It doesn’t hurt to maximize your presence one as many social media platforms as possible to expand your brand name. While sending out tweets, providing updates via Facebook or publishing images on Instagram or Tumblr are all effective techniques, there’s also Google Plus. And, more specifically, Hangouts.
Hangouts, if for some odd reason you’re not familiar with, is simply a group video chat feature through Google+ where up to 10 people can converse at the same. The viewing is also open to as many people as you or your business wants. You can also save the chat onto YouTube so that people who missed the viewing the first time around can watch it at their own convenience.
Of course, there’s some other perks for Hangouts as well. It’s free and can be a relatively low-cost production to provide for consumers and/or clients. Also, unlike many other social media platforms, it’s extremely interactive since it’s a direct link to you and your online audience.
If you’re still pondering on whether or not to use G+, check out what these nine brands have accomplished with Hangouts.
BakeSpace, a Los Angeles-based a digital publishing platform for cooking enthusiasts to share recipes and chat to celebrity chefs, has been embraced more by Hangouts than Facebook. For example, BakeSpace has more than 50,000 their circles to 13,800 Facebook fans.
When National Geographic celebrated its 125th anniversary, it posted a live Hangout with guests from every continent. A simple, but clever, approach that made it a truly global event.
The soda, or pop depending where you live, giant isn’t always on G+, but from time to time Coke will post clips from fans all across the world. For example, there were Hangout events with Coke racing team member and singer Jason Derulo and Mexican pop group Rio Roma. This is a cool way for fans of a product to interact with the ambassadors of the brand.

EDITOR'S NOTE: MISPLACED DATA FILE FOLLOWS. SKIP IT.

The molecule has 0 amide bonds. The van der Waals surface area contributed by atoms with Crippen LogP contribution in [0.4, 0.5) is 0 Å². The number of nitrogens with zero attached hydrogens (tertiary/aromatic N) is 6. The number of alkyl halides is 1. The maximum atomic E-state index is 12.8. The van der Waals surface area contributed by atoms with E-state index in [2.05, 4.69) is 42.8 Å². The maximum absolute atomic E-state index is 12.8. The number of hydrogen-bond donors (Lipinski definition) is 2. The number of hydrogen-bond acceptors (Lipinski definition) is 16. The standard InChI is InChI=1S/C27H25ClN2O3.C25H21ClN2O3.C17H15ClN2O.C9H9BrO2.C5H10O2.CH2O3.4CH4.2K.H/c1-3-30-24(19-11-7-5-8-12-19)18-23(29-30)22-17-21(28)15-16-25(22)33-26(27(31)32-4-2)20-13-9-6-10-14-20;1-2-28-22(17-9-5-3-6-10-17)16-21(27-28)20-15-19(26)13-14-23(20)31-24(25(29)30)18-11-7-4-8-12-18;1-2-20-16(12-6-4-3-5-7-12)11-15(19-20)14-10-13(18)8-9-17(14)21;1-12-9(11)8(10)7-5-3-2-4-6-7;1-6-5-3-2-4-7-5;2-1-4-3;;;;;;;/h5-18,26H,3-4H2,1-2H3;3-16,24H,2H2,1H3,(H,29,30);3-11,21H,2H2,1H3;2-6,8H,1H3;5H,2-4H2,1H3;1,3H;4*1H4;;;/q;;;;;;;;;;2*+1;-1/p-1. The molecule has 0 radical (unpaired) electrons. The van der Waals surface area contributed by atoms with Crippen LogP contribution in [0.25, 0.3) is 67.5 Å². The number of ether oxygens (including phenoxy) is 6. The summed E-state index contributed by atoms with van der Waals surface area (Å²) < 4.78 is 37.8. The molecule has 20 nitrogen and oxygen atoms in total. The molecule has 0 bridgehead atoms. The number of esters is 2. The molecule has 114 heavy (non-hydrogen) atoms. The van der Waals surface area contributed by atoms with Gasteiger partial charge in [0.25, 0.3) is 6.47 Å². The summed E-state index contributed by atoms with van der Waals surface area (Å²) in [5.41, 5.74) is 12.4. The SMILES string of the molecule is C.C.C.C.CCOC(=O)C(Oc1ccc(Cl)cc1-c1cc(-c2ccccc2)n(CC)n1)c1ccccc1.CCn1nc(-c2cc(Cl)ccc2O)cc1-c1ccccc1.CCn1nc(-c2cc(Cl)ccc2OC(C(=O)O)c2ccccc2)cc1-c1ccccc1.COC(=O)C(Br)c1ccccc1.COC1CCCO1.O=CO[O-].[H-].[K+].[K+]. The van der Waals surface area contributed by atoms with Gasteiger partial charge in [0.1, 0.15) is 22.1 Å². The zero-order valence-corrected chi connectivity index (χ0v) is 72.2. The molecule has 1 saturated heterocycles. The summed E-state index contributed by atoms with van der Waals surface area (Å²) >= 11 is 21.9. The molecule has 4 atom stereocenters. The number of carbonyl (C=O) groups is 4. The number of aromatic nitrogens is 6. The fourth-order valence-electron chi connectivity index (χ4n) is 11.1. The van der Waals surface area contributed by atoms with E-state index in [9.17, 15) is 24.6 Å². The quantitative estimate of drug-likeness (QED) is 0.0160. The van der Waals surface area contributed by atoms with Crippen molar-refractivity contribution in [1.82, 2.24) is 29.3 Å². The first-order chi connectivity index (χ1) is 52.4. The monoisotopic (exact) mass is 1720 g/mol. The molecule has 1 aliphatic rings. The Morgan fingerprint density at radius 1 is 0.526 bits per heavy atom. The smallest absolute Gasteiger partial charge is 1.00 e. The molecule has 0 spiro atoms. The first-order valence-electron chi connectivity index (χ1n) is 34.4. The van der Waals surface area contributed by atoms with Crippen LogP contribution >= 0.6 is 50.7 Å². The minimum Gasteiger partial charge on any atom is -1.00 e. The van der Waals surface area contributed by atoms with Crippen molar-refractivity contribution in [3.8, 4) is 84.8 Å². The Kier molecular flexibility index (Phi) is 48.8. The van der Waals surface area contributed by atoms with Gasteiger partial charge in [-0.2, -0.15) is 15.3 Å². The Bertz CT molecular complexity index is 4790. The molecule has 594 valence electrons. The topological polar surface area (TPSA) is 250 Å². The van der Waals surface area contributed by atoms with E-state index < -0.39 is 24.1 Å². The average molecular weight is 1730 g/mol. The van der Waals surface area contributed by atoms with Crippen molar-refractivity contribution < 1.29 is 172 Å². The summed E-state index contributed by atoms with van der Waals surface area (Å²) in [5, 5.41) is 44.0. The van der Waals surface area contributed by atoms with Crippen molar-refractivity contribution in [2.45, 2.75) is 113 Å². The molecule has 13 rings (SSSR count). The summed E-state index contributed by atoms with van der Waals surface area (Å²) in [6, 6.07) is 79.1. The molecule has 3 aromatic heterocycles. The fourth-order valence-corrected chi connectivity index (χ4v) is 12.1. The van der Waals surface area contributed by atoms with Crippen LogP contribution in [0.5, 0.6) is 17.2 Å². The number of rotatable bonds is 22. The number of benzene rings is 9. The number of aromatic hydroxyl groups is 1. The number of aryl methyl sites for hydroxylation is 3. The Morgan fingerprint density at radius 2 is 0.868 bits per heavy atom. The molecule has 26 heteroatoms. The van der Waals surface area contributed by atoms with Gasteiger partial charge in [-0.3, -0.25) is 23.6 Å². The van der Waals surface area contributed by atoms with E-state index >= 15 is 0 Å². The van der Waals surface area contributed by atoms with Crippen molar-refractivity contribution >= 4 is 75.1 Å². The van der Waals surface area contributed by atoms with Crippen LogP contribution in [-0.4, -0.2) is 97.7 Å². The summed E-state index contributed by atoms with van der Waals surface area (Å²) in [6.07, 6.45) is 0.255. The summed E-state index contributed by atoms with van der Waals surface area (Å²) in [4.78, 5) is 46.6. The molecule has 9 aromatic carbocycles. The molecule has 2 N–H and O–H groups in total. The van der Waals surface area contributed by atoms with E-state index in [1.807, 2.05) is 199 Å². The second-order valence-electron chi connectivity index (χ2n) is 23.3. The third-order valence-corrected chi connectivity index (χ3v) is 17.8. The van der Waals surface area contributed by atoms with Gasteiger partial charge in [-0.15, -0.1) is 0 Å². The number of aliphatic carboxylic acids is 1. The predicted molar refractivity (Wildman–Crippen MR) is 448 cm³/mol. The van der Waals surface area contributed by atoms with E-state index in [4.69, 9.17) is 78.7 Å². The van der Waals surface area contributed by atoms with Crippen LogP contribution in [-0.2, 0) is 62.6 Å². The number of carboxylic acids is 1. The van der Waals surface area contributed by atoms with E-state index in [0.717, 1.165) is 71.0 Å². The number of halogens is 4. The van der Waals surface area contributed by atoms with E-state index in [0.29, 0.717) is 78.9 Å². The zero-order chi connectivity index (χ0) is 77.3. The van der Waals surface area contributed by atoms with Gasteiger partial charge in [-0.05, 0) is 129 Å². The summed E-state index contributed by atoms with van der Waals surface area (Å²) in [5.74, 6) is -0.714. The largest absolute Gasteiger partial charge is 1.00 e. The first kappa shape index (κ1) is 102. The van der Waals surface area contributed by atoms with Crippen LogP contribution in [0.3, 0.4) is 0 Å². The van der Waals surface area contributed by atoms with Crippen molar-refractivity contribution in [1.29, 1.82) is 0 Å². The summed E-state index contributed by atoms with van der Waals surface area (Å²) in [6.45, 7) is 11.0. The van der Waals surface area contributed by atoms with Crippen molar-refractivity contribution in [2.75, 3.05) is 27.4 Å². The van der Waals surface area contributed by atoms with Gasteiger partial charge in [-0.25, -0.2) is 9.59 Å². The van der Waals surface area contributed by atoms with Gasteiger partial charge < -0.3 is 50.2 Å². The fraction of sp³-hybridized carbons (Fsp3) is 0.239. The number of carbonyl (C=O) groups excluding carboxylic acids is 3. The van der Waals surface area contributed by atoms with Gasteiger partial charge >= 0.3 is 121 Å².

Instead of a live chat, clothing retailer ASOS created more of a webinar that featured ‘Shop-along’ Hangouts with stylists, bloggers and celebrities. Besides providing advice, ASOS sneakily inserted links where consumers could purchase the products being discussed.
Taylor Guitars published a series of Hangouts with singer Daria Musk for several concert and live guitar giveaways. Recently, they even did a sweepstakes with legendary Black Sabbath guitarist Tony Iommi.
Glamour Magazine’s Hangout campaign included staffers, online personalities, and sponsorships from Suave, Pantene, and SlimFast. During the live broadcast, the sponsor’s products were subtly promoted or even the topic of discussion throughout the chat. That’s some ninja-like ad-placements.
To help, and discuss, its consumers on everything from Windows Server, IT management to even sales calls, Dell has had employees take questions through G+ and Twitter using the hashtag #DellHangout through their own personal personal Google+ pages, which creates a face-to-face discussion with an actual person instead of a faceless brand.
The New York Times
The New York Times has perfected the art of Q&A via Hangouts with Olympic athletes, political pundits, sources, and reporters. Questions come from regular, everyday citizens like me and you, which is some great interaction with people we’d usually not have the chance to chat with.
Cadbury is like the Opera of the candy world, meaning that everyone gets chocolate. Members of its Tasters Circle simply had to sign up for a tasting of new-products, and guess what happened next? Cadbury sent three new chocolate bars to everyone who signed up, with nine lucky participants awarded the chance to participate in a live On Air Taste-Off. Genius. The chocolate-makers latest campaign is a Willy Wonka-like golden wrapper give away.
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